Anyways, I wonder, if it's a choice to not believe in Zombies, Vampires, and Big Foot, because I see them as something I wish does not exist? Or is it something I don't believe in, because I cannot possibly see how they could exist, for all their characteristics? ( barring the 'Twilight' series characteristics. Seriously, twinkling in the sun? :no: They would be toast! ) Or feel, how is it Zombies move, but they're dead in the soul? Or Big foot, really? It could be just.................... well, I do think I see it as no choice in not believing, because they do not make sense.

But Ghosts? Yes, I can see it as such, because there is a part of it that fills in the blanks when it comes to those who pass on after death.

Aliens from other planets, yes I can see that too, because one, we cannot be the only planet with life, and two, there might be something from all of the UFO sightings.

Well anyways.......................

I can understand your thinking here but I can't reconcile creation being a random, non-ordered event. The fact that we do not understand everything about the Creator does not prove he doesn't exist. There are MANY things I don't understand and that does not mean they aren't real.

I can see it though, from seeing things happen today, from random, non-ordered event, like reactions to explosions, floods, and forgotten foods left in the fridge for a couple of years.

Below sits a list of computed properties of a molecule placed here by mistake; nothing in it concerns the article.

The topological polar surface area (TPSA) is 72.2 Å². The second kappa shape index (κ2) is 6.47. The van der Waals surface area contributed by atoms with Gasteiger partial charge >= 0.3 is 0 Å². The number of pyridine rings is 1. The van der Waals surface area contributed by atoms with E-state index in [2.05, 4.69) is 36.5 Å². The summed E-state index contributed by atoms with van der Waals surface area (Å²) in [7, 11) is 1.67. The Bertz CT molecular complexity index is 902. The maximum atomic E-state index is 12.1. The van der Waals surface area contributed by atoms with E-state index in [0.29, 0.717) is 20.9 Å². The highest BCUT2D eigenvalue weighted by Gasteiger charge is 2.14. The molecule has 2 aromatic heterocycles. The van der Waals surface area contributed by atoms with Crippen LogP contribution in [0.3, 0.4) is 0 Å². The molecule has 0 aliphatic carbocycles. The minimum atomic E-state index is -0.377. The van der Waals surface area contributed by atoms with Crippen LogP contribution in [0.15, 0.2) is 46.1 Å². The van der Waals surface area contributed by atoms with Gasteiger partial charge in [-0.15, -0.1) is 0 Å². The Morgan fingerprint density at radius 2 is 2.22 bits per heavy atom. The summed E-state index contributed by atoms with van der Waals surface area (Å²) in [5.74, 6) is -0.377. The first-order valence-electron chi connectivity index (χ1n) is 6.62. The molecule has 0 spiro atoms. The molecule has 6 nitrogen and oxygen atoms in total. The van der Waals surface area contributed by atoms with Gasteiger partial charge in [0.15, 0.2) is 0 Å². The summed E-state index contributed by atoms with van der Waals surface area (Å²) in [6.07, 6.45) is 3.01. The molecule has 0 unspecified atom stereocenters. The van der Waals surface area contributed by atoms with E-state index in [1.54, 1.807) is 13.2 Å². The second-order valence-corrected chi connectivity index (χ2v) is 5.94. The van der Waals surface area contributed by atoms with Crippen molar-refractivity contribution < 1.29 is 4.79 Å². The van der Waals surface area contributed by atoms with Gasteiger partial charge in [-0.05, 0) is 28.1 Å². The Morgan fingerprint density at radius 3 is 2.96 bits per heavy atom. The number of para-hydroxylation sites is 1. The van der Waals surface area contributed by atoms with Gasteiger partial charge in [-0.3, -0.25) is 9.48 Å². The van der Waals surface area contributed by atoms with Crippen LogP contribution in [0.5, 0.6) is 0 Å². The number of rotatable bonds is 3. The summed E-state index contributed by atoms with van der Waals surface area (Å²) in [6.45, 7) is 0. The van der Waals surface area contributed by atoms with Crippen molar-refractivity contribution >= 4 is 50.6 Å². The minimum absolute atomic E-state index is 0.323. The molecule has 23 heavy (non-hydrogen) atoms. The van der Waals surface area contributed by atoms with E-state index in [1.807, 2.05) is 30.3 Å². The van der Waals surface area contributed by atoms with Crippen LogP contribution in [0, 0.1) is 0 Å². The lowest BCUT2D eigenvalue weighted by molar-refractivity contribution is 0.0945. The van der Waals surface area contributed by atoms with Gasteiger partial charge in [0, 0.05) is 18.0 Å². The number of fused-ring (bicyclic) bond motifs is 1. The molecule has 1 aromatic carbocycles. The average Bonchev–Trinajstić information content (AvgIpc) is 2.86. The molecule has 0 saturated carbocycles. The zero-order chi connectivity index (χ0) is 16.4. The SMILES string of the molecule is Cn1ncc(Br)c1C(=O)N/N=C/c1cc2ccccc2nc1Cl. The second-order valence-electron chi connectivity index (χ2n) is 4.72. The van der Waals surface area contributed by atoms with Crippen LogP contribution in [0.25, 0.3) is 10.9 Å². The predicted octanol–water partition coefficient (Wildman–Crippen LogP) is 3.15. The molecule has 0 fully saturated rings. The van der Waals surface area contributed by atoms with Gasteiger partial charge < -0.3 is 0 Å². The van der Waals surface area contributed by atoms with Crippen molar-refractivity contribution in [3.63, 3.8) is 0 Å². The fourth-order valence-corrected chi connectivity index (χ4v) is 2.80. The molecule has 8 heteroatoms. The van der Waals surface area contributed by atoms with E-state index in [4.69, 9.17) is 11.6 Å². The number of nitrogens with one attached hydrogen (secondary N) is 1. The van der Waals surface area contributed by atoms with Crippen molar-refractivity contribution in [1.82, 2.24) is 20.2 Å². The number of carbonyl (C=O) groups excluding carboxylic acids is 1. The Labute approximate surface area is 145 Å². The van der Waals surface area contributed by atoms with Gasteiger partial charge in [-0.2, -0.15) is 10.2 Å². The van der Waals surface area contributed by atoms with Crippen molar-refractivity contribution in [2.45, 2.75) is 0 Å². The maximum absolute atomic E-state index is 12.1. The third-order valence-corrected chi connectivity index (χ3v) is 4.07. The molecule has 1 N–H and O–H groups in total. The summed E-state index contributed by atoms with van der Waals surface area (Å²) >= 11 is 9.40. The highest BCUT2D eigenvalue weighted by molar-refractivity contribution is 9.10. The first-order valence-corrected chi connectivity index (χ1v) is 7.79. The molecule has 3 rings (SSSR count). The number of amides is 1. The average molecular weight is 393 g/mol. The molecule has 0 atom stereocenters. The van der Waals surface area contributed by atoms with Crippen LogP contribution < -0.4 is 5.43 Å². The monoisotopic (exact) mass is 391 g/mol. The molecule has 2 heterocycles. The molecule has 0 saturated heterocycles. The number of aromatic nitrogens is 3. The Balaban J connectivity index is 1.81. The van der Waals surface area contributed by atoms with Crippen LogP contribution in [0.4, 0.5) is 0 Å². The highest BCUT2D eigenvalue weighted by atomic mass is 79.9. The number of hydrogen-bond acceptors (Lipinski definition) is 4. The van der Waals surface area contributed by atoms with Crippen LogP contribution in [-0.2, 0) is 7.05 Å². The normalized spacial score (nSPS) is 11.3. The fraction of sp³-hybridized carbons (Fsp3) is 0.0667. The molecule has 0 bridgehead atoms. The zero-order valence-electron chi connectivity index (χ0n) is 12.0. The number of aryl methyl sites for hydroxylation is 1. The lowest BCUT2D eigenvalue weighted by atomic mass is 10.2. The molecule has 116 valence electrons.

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Stubbly_Dooright

I do not know enough about the universe to rule out a Poptart Kitten with Rainbow thrust flying about the galaxies.

It's safe to say that I do not believe nor disbelieve in such an entity.

giphy.gif

Agnosticism: It's super duper smarts cool.

But but .................. what if, pop tart kitty was taken prisoner, eaten yet survived to weed out it's pop tart DNA, and thus become space faring kitties that landed here. We have cats, but a possibility of them being more, but something happened!

Yeah, I see many possibilities here......... well at least for me, because pop kitty looked tasty, but I love cats. (your post messed with my warring desires! :o )

Well Darv, I am sure someone will argue for the pop tart kitten deity, ( 3 guesses who it will be and the first 2 don't count). :)

Was I one of the guesses?!?!? *looks sheepish while petting her de- pop tarted kitty ) :devil: *

The argument I'm really focused on of yours isn't whether atheism is a belief, it's 'the atheist ignores reason to justify their belief'. I'm searching for that 'reason' I'm ignoring, but maybe I'm not getting your point about the definition of 'deity'. Do you agree that there is no reason being ignored in denying the existence of Zeus?

I'm specifically talking about beliefs that exist in our real world, those are the ones I had thought I had emphasized are actually the ones I'm rejecting. 'Deity' isn't as undefined for many people as it seems to be for you; what they're describing, and most importantly the 'reasons' they say it is true, provide me with enough to reasonably deny it. I'm interested to hear about the specific definition of 'deity', or better an example of such a deity, that I'm ignoring reason to reject.

I don't believe in any god I've ever had described to me, because there is no evidence. Since there is no evidence, I don't believe they exist. Since I don't believe any gods exist, I refer to myself as an atheist, even though it's ultimately possible gods could exist (and dragons, Santa, etc). At which step am I being unreasonable?

I find this interesting, ( if we are talking about categorizing what a diety fits in all this ) I am believer, but I just go with the higher power rhelm, and even then I'm on the fence with that one, ( that sentence is in honor for you Davros darling. :D )